Still a further feature of the present invention is the provision of such a system which improves the aerodynamic efficiency of rotor blades by removing the air blockage behind the leeward rotor and re-directing it through radial passages extending the length of each of the leeward rotor blades and exiting tangentially at the blade tips to assist the rotor in developing additional torque.

Other and further features, advantages, and benefits of the invention will become apparent in the following description taken in conjunction with the following drawings. It is to be understood that the foregoing general description and the following detailed description are exemplary and explanatory but are not to be restrictive of the invention. The accompanying drawings which are incorporated in and constitute a part of this invention, illustrate one of the embodiments of the invention, and together with the description, serve to explain the principles of the invention in general terms. Like numerals refer to like parts throughout the disclosure.

BRIEF DESCRIPTION OF THE DRAWINGS

The foregoing aspects and other features of the present invention are explained in the following description, taken in connection with the accompanying drawings, wherein:

FIG. 1 is a perspective view of a wind turbine system embodying the present invention;

FIG. 2 is a longitudinal cross section view of a hub assembly depicting in greater detail the operational components of the wind turbine system of the invention;

FIG. 3 is a cross section view taken generally along line 33 in FIG. 2;

FIG. 4 is a cross section view taken generally along line 44 in FIG. 2;

FIG. 4A is a cross section view taken generally along line 4A—4A in FIG. 2;

FIG. 5 is a detail side elevation view of components within the hub assembly of the invention;

FIG. 6 is a cross section view taken generally along line 66 in FIG. 2;

FIG. 7 is a detail end elevation view of a fan employed by the invention;

FIG. 8 is a side elevation view of the fan illustrated in FIG. 7;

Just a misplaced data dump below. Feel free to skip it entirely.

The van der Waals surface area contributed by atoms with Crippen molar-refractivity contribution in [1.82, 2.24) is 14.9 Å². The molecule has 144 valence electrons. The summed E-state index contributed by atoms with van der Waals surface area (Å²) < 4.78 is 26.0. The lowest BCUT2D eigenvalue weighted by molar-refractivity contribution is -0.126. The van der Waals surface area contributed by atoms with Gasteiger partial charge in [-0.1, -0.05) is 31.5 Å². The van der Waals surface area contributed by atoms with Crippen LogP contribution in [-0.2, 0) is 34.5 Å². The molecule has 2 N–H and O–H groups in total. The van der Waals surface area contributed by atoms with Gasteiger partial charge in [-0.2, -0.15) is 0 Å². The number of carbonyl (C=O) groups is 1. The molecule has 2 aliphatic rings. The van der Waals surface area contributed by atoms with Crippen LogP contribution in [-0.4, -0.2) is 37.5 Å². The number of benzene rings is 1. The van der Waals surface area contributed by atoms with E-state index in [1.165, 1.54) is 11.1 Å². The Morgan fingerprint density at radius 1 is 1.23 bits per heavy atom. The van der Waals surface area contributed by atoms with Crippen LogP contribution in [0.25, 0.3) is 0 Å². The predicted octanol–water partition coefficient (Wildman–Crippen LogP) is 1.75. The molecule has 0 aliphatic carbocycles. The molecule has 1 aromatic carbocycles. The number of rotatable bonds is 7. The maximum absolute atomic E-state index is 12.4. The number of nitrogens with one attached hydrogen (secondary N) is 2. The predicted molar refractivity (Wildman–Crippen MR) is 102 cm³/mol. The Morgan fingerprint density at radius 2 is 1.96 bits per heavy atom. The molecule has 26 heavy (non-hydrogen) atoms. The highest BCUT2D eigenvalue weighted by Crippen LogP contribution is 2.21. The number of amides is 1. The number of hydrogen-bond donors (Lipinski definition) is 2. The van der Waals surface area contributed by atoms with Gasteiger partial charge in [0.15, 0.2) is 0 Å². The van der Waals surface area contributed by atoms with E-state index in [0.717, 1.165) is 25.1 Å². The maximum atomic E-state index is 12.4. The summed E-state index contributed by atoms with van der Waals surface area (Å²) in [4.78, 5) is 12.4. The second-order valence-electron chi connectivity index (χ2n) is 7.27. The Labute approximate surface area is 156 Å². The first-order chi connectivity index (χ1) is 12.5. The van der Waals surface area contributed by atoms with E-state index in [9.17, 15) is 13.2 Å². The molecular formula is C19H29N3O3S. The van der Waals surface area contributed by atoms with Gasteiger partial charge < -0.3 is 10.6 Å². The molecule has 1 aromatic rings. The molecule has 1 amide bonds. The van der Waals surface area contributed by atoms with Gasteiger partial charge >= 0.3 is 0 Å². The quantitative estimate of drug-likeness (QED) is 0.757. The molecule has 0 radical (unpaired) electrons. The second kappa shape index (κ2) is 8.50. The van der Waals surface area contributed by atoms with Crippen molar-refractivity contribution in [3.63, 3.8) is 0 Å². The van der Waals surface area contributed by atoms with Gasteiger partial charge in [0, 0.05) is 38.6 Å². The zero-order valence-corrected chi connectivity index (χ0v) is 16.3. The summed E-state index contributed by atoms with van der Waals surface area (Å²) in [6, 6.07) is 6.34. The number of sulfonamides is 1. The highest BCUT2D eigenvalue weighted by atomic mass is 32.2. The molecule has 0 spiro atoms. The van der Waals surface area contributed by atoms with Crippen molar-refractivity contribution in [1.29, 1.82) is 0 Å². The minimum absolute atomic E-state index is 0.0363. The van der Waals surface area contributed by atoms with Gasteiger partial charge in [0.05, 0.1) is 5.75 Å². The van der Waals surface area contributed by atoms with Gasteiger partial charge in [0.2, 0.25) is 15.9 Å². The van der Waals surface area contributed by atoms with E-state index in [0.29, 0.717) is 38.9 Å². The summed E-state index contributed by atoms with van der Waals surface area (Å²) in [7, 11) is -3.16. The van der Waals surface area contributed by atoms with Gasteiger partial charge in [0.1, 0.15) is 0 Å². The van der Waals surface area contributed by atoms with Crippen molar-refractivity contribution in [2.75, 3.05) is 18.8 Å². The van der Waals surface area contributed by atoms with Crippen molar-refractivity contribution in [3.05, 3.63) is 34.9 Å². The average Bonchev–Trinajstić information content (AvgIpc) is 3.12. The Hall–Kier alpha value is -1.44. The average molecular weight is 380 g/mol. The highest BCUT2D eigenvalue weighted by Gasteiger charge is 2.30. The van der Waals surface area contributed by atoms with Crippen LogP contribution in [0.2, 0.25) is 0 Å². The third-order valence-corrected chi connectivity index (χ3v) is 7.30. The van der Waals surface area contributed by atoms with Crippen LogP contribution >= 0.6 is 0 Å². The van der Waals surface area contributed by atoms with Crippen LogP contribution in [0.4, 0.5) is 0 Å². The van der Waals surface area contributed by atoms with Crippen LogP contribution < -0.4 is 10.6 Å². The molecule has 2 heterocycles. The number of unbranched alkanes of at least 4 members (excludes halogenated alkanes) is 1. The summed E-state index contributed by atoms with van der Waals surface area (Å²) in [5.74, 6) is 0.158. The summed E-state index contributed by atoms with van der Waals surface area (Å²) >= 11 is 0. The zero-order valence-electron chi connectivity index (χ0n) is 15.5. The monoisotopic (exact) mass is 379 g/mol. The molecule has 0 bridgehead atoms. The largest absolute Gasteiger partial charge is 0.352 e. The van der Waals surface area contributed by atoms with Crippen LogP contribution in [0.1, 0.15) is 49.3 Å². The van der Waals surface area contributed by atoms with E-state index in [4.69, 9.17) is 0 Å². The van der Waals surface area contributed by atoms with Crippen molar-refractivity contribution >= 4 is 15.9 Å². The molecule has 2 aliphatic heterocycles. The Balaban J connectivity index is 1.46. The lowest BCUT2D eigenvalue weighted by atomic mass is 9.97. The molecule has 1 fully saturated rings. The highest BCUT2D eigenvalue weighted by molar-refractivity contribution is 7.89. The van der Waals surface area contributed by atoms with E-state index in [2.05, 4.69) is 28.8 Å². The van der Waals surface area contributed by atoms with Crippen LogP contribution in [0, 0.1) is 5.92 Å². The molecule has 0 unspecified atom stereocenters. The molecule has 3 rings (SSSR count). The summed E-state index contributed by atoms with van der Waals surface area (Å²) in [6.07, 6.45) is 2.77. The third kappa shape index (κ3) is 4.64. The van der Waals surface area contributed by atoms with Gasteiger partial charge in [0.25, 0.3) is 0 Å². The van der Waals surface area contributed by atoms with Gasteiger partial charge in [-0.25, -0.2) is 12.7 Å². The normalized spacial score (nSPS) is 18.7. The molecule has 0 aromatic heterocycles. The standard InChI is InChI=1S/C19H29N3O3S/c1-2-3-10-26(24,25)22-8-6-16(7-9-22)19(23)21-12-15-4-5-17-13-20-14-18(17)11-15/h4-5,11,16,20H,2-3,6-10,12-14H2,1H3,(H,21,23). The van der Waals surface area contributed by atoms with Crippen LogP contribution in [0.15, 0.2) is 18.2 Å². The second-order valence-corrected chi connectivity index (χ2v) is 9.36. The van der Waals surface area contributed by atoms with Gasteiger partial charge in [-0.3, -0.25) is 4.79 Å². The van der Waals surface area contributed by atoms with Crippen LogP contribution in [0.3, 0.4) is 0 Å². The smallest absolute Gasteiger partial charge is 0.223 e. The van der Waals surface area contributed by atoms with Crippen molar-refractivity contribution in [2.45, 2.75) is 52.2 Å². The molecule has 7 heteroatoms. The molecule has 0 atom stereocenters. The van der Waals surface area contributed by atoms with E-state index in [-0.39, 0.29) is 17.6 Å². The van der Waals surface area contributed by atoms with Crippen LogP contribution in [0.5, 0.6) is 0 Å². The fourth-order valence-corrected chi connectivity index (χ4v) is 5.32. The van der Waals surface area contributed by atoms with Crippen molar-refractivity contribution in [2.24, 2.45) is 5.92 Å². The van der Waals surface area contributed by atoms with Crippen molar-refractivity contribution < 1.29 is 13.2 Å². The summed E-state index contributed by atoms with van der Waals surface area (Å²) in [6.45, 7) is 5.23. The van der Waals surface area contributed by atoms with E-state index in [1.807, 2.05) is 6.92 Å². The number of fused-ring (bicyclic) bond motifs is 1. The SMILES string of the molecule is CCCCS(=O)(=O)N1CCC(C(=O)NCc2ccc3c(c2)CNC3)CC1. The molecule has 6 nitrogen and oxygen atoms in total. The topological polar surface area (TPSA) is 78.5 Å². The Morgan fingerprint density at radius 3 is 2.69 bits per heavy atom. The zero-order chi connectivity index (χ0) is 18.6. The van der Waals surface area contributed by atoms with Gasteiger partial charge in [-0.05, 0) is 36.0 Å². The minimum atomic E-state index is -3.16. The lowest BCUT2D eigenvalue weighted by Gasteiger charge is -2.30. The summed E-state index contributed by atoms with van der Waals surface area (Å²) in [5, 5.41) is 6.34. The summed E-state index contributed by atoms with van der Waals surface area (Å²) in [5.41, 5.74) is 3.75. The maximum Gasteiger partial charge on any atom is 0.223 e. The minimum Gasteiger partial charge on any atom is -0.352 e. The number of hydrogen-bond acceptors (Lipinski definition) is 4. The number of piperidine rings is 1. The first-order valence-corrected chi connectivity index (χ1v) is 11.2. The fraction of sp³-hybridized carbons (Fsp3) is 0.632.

FIG. 9 is a diagrammatic representation of Betz's disk analogy; and

FIG. 10 is an energy balance diagram representative of the operation of the invention.

DETAILED DESCRIPTION OF THE PREFERRED EMBODIMENT

Referring to FIG. 1, there is shown a perspective view of a wind turbine system 20 incorporating features of the present invention. Although the present invention will be described with reference to the single embodiment shown in the drawings, it should be understood that the present invention can be embodied in many alternate forms of embodiments. In addition, any suitable size, shape or type of elements or materials could be used.

In FIG. 1, the wind turbine system 20 is seen to include an upright mast 22 supporting a hub assembly 24 including inner and outer coaxial shafts 26, 28, respectively. As better seen in FIG. 2, the inner shaft 26 has an outer peripheral surface 30 and the outer shaft 28 has an inner peripheral surface 32 spaced from the surface 30. A support bearing 34 on the upright mast 22 underlies the hub assembly 24 and rotatably supports the hub assembly. With this construction, the hub assembly 24 may be selectively positioned in azimuth so that a first set of rotor blades 36 are relatively closer to wind-induced air flow, represented by an arrow 38, or windward, and a second set of rotor blades 40 are relatively farther from the wind-induced air flow, or leeward.

A suitable first bearing 42, sustained on the support bearing 34 at the upper regions of the upright mast 22, supports the outer shaft 28 for rotation about a generally horizontal axis and a pair of longitudinally spaced second bearings 44 (see FIGS. 2 and 4) support the inner shaft 26 on the outer shaft 28 for rotation about the same axis of rotation as that about which the outer shaft rotates. It may be desirable in one possible configuration for structural, yet aerodynamically shaped pylons 45 (FIGS. 4 and 4A), to interconnect an outer race 47 of each bearing 44 with the shaft 28.

In a known manner, an armature winding, or plurality of windings, 46 is provided on the outer shaft 28. A plurality of magnets 48 (FIG. 3) are suitably mounted on the inner shaft 26 at a plurality of circumferentially spaced locations, each adjacent pair of the magnets being separated by a dielectric spacer 50.